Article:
Amidst the Super Bowl, I think about past games I’ve seen and wonder if Gore Bike Wear should start branching into the NFL. It’s the same reason I will depend on it heavily in freezing rain, snow, ice, and super cold temperatures. High aerobic activity like that requires the right clothes to really hit the trails comfortably in these “I snow one day and bring out spring flowers the next” type of weather here in the Greater Metropolitan Area of D.C. So, here we go.
People definitely know the sure-fire ways of keeping warm and comfortable in normal circumstances — put on as many layers as possible while still being able to walk upright with partial mobility. However, cycling is all about aerobics and you are going to sweat and work hard fighting the cold air entering your lungs and the increased friction from your tires dealing with the elements on the trail. The good news is that you probably already have half of the stuff you need at home and the other half is budget in proportion to how much you want to ride. This makes a big difference as to whether you hit the trail on the best day of the week or all of your week. I hope to define the categories by the varied conditions I ride in so you can pick for yourself.
A commute in today’s conditions was highly contrasted in separate ways from the last few days. These suggestions will work for a decent percent of riders, but you may have to adapt for your own preferences. This article is meant to reason with the ability to know what will work in harsh riding conditions. My experience with it is that it depends more on the materials of the layers rather than the shape or features. Last week, I barely felt like stepping outside at all when I saw that the 8:30 a.m. temperature was 17 degrees, but felt like 9 degrees. This type of riding is possible. What would I pull out of the closet? A Gore-Tex layer for the outside. If it is raining, sleeting, snowing, or just plain cold, Gore-Tex will give you the necessary insulating heat that some far less breathable like plastic can provide. Repulsion of water and wind can equate simply to keeping the body heat you generate close to your skin rather than trying to equalize with the outside temperature. A certain amount of true focus is required when hitting elements that can dissuade the most regular of riders.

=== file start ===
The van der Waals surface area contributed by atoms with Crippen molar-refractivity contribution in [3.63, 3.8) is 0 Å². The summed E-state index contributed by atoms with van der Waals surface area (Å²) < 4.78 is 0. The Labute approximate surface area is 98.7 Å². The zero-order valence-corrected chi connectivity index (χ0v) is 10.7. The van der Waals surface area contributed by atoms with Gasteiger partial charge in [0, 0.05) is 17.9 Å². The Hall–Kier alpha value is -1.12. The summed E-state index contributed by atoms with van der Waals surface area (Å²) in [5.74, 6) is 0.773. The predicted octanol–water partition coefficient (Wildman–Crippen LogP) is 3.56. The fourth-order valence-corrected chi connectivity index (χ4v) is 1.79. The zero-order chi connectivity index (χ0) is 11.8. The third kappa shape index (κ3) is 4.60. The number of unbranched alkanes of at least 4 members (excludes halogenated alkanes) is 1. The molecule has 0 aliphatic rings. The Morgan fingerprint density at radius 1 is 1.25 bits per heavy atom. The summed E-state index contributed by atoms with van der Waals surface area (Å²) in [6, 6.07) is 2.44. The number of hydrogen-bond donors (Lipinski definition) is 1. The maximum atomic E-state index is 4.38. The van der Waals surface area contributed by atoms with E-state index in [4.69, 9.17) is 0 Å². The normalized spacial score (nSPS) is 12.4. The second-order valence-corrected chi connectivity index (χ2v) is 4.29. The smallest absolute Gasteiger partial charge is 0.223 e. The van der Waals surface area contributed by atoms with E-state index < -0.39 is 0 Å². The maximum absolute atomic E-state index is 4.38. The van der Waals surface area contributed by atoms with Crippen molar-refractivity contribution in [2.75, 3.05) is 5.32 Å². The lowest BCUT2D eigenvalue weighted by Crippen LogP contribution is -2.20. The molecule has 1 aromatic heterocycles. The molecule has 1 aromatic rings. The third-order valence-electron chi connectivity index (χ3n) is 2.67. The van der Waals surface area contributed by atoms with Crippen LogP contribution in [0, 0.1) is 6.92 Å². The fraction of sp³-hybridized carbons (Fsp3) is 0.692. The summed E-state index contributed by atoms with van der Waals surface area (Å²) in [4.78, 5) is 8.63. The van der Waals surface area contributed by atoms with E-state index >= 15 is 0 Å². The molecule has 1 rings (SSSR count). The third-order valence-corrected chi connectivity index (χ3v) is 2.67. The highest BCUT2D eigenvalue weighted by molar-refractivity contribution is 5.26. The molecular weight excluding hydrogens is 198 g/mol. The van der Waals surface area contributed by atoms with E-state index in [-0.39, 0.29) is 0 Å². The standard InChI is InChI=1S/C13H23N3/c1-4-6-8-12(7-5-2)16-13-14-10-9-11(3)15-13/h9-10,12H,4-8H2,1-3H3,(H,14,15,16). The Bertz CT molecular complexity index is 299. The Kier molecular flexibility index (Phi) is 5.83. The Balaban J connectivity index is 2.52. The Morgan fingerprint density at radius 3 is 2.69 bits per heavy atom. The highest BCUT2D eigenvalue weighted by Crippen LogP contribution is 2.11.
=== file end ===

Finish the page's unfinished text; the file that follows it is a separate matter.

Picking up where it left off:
The layer beneath the Gore-Tex would have to be wool. The majority of people today understand the benefits of wool and how it can act like a kind of organic insulation to cold temperatures without that “suffocating” feeling. My choice is thin spun wools like natural merino or blends like Smartwool. Two jerseys and a couple pairs of wool socks can and will become favorites that continue to perform over time and pair in really cold temperatures with winter wool sweaters you have in the closet.